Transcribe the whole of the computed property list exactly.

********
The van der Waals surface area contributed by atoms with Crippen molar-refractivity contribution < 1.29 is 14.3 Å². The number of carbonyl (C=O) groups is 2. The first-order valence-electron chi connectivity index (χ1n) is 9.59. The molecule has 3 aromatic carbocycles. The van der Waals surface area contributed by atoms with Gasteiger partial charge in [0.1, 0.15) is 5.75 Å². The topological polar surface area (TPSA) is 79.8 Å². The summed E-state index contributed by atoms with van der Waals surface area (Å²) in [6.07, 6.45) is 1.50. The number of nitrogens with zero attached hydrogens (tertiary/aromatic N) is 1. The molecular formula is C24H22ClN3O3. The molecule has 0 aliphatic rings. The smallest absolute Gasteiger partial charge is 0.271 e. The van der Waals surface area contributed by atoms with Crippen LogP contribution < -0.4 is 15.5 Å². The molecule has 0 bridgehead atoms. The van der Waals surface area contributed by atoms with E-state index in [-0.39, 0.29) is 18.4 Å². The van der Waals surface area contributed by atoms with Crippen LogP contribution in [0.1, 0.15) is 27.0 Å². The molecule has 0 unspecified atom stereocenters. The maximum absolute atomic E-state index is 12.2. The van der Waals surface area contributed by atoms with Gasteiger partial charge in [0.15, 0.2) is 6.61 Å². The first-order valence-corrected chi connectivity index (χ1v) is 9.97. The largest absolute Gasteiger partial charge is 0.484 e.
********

The van der Waals surface area contributed by atoms with Crippen molar-refractivity contribution < 1.29 is 14.3 Å². The number of carbonyl (C=O) groups is 2. The first-order valence-electron chi connectivity index (χ1n) is 9.59. The molecule has 3 aromatic carbocycles. The van der Waals surface area contributed by atoms with Gasteiger partial charge in [0.1, 0.15) is 5.75 Å². The topological polar surface area (TPSA) is 79.8 Å². The summed E-state index contributed by atoms with van der Waals surface area (Å²) in [6.07, 6.45) is 1.50. The number of nitrogens with zero attached hydrogens (tertiary/aromatic N) is 1. The molecular formula is C24H22ClN3O3. The molecule has 0 aliphatic rings. The smallest absolute Gasteiger partial charge is 0.271 e. The van der Waals surface area contributed by atoms with Crippen LogP contribution < -0.4 is 15.5 Å². The molecule has 0 bridgehead atoms. The van der Waals surface area contributed by atoms with E-state index in [-0.39, 0.29) is 18.4 Å². The van der Waals surface area contributed by atoms with Crippen LogP contribution in [0.1, 0.15) is 27.0 Å². The molecule has 0 unspecified atom stereocenters. The maximum absolute atomic E-state index is 12.2. The van der Waals surface area contributed by atoms with Gasteiger partial charge in [0.15, 0.2) is 6.61 Å². The first-order valence-corrected chi connectivity index (χ1v) is 9.97. The largest absolute Gasteiger partial charge is 0.484 e.